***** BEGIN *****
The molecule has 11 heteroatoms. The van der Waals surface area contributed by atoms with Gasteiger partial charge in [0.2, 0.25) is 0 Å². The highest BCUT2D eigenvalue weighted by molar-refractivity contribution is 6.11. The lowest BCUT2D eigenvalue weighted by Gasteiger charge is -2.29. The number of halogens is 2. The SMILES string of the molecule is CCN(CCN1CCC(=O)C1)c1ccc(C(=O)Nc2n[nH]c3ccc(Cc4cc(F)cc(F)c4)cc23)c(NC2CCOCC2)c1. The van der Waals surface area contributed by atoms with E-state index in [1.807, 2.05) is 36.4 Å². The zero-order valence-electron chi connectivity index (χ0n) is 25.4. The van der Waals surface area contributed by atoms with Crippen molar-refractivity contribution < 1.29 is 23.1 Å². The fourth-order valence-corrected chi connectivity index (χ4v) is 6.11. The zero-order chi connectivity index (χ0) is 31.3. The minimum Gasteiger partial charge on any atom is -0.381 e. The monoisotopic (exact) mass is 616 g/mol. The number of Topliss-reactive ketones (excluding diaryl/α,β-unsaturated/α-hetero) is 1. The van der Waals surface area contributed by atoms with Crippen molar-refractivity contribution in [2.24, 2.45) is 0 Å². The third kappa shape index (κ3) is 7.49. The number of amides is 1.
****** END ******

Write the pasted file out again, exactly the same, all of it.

The molecule has 11 heteroatoms. The van der Waals surface area contributed by atoms with Gasteiger partial charge in [0.2, 0.25) is 0 Å². The highest BCUT2D eigenvalue weighted by molar-refractivity contribution is 6.11. The lowest BCUT2D eigenvalue weighted by Gasteiger charge is -2.29. The number of halogens is 2. The SMILES string of the molecule is CCN(CCN1CCC(=O)C1)c1ccc(C(=O)Nc2n[nH]c3ccc(Cc4cc(F)cc(F)c4)cc23)c(NC2CCOCC2)c1. The van der Waals surface area contributed by atoms with E-state index in [1.807, 2.05) is 36.4 Å². The zero-order valence-electron chi connectivity index (χ0n) is 25.4. The van der Waals surface area contributed by atoms with Crippen molar-refractivity contribution < 1.29 is 23.1 Å². The fourth-order valence-corrected chi connectivity index (χ4v) is 6.11. The zero-order chi connectivity index (χ0) is 31.3. The minimum Gasteiger partial charge on any atom is -0.381 e. The monoisotopic (exact) mass is 616 g/mol. The number of Topliss-reactive ketones (excluding diaryl/α,β-unsaturated/α-hetero) is 1. The van der Waals surface area contributed by atoms with Crippen molar-refractivity contribution in [2.24, 2.45) is 0 Å². The third kappa shape index (κ3) is 7.49. The number of amides is 1.